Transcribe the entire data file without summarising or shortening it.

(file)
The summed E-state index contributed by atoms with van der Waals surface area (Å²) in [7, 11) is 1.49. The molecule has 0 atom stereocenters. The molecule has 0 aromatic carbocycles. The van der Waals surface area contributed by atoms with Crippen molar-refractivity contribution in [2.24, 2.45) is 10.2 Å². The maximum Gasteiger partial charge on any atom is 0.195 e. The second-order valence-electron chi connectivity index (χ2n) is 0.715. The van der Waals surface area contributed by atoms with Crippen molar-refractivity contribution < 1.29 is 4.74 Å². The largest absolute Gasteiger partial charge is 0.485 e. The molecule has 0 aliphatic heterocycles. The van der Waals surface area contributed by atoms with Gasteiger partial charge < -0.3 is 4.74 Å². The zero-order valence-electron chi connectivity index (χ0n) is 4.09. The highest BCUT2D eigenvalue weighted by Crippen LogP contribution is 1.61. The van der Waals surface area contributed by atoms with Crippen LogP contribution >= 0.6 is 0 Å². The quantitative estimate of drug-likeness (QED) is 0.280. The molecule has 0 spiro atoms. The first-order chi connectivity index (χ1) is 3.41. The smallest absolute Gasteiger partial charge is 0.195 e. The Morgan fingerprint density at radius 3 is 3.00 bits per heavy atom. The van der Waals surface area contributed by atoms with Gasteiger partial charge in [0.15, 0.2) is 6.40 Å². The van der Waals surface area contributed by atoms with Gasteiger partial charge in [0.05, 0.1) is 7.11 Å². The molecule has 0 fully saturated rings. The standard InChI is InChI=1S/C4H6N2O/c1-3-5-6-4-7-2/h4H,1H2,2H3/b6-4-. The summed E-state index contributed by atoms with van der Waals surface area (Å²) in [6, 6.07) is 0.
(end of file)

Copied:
The summed E-state index contributed by atoms with van der Waals surface area (Å²) in [7, 11) is 1.49. The molecule has 0 atom stereocenters. The molecule has 0 aromatic carbocycles. The van der Waals surface area contributed by atoms with Crippen molar-refractivity contribution in [2.24, 2.45) is 10.2 Å². The maximum Gasteiger partial charge on any atom is 0.195 e. The second-order valence-electron chi connectivity index (χ2n) is 0.715. The van der Waals surface area contributed by atoms with Crippen molar-refractivity contribution < 1.29 is 4.74 Å². The largest absolute Gasteiger partial charge is 0.485 e. The molecule has 0 aliphatic heterocycles. The van der Waals surface area contributed by atoms with Gasteiger partial charge < -0.3 is 4.74 Å². The zero-order valence-electron chi connectivity index (χ0n) is 4.09. The highest BCUT2D eigenvalue weighted by Crippen LogP contribution is 1.61. The van der Waals surface area contributed by atoms with Crippen LogP contribution >= 0.6 is 0 Å². The quantitative estimate of drug-likeness (QED) is 0.280. The molecule has 0 spiro atoms. The first-order chi connectivity index (χ1) is 3.41. The smallest absolute Gasteiger partial charge is 0.195 e. The Morgan fingerprint density at radius 3 is 3.00 bits per heavy atom. The van der Waals surface area contributed by atoms with Gasteiger partial charge in [0.15, 0.2) is 6.40 Å². The van der Waals surface area contributed by atoms with Gasteiger partial charge in [0.05, 0.1) is 7.11 Å². The molecule has 0 fully saturated rings. The standard InChI is InChI=1S/C4H6N2O/c1-3-5-6-4-7-2/h4H,1H2,2H3/b6-4-. The summed E-state index contributed by atoms with van der Waals surface area (Å²) in [6, 6.07) is 0.